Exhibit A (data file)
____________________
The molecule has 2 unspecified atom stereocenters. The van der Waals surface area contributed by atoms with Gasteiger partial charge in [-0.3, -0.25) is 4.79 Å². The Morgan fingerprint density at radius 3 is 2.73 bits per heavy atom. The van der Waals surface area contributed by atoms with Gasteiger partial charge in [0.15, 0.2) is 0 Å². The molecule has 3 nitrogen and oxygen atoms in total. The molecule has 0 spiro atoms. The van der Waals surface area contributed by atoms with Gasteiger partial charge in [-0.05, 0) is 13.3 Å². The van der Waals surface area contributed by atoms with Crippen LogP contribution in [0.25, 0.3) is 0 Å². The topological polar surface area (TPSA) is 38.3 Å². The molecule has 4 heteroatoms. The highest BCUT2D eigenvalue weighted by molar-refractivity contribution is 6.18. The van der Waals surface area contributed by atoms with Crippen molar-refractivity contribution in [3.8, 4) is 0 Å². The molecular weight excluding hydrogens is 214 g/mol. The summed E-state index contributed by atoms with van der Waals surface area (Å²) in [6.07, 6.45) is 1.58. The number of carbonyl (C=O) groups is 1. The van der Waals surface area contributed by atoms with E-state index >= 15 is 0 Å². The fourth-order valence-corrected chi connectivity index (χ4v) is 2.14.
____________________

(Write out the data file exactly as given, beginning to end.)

The molecule has 2 unspecified atom stereocenters. The van der Waals surface area contributed by atoms with Gasteiger partial charge in [-0.3, -0.25) is 4.79 Å². The Morgan fingerprint density at radius 3 is 2.73 bits per heavy atom. The van der Waals surface area contributed by atoms with Gasteiger partial charge in [0.15, 0.2) is 0 Å². The molecule has 3 nitrogen and oxygen atoms in total. The molecule has 0 spiro atoms. The van der Waals surface area contributed by atoms with Gasteiger partial charge in [-0.05, 0) is 13.3 Å². The van der Waals surface area contributed by atoms with Crippen LogP contribution in [0.25, 0.3) is 0 Å². The topological polar surface area (TPSA) is 38.3 Å². The molecule has 4 heteroatoms. The highest BCUT2D eigenvalue weighted by molar-refractivity contribution is 6.18. The van der Waals surface area contributed by atoms with Crippen molar-refractivity contribution in [3.8, 4) is 0 Å². The molecular weight excluding hydrogens is 214 g/mol. The summed E-state index contributed by atoms with van der Waals surface area (Å²) in [6.07, 6.45) is 1.58. The number of carbonyl (C=O) groups is 1. The van der Waals surface area contributed by atoms with E-state index >= 15 is 0 Å². The fourth-order valence-corrected chi connectivity index (χ4v) is 2.14.